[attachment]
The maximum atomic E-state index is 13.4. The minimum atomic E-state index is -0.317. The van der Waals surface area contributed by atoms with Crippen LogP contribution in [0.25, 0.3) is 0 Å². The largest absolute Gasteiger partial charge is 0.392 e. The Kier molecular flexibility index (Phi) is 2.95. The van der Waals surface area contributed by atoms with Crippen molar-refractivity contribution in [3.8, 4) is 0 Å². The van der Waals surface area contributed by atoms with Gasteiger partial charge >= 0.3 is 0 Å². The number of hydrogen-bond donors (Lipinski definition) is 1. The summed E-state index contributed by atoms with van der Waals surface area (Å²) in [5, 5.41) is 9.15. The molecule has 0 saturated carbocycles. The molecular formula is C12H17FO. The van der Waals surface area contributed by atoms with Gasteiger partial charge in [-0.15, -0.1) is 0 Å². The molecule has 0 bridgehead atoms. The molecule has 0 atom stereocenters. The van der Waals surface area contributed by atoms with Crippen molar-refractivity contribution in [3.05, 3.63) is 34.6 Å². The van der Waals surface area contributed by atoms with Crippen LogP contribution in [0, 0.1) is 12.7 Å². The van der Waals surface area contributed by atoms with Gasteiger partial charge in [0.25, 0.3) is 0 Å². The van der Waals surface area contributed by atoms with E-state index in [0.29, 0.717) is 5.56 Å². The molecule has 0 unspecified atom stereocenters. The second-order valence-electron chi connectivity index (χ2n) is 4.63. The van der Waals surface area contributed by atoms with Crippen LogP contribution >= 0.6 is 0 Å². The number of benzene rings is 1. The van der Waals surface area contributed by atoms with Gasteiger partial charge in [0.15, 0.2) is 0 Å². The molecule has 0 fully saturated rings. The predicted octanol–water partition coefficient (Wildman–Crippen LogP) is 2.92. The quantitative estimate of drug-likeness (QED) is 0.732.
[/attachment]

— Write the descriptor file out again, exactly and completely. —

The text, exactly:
The maximum atomic E-state index is 13.4. The minimum atomic E-state index is -0.317. The van der Waals surface area contributed by atoms with Crippen LogP contribution in [0.25, 0.3) is 0 Å². The largest absolute Gasteiger partial charge is 0.392 e. The Kier molecular flexibility index (Phi) is 2.95. The van der Waals surface area contributed by atoms with Crippen molar-refractivity contribution in [3.8, 4) is 0 Å². The van der Waals surface area contributed by atoms with Gasteiger partial charge >= 0.3 is 0 Å². The number of hydrogen-bond donors (Lipinski definition) is 1. The summed E-state index contributed by atoms with van der Waals surface area (Å²) in [5, 5.41) is 9.15. The molecule has 0 saturated carbocycles. The molecular formula is C12H17FO. The van der Waals surface area contributed by atoms with Gasteiger partial charge in [-0.15, -0.1) is 0 Å². The molecule has 0 bridgehead atoms. The molecule has 0 atom stereocenters. The van der Waals surface area contributed by atoms with Crippen molar-refractivity contribution in [3.05, 3.63) is 34.6 Å². The van der Waals surface area contributed by atoms with Crippen LogP contribution in [0, 0.1) is 12.7 Å². The van der Waals surface area contributed by atoms with Gasteiger partial charge in [0.25, 0.3) is 0 Å². The van der Waals surface area contributed by atoms with E-state index in [0.29, 0.717) is 5.56 Å². The molecule has 0 unspecified atom stereocenters. The second-order valence-electron chi connectivity index (χ2n) is 4.63. The van der Waals surface area contributed by atoms with Crippen LogP contribution >= 0.6 is 0 Å². The number of benzene rings is 1. The van der Waals surface area contributed by atoms with Gasteiger partial charge in [0.15, 0.2) is 0 Å². The molecule has 0 fully saturated rings. The predicted octanol–water partition coefficient (Wildman–Crippen LogP) is 2.92. The quantitative estimate of drug-likeness (QED) is 0.732.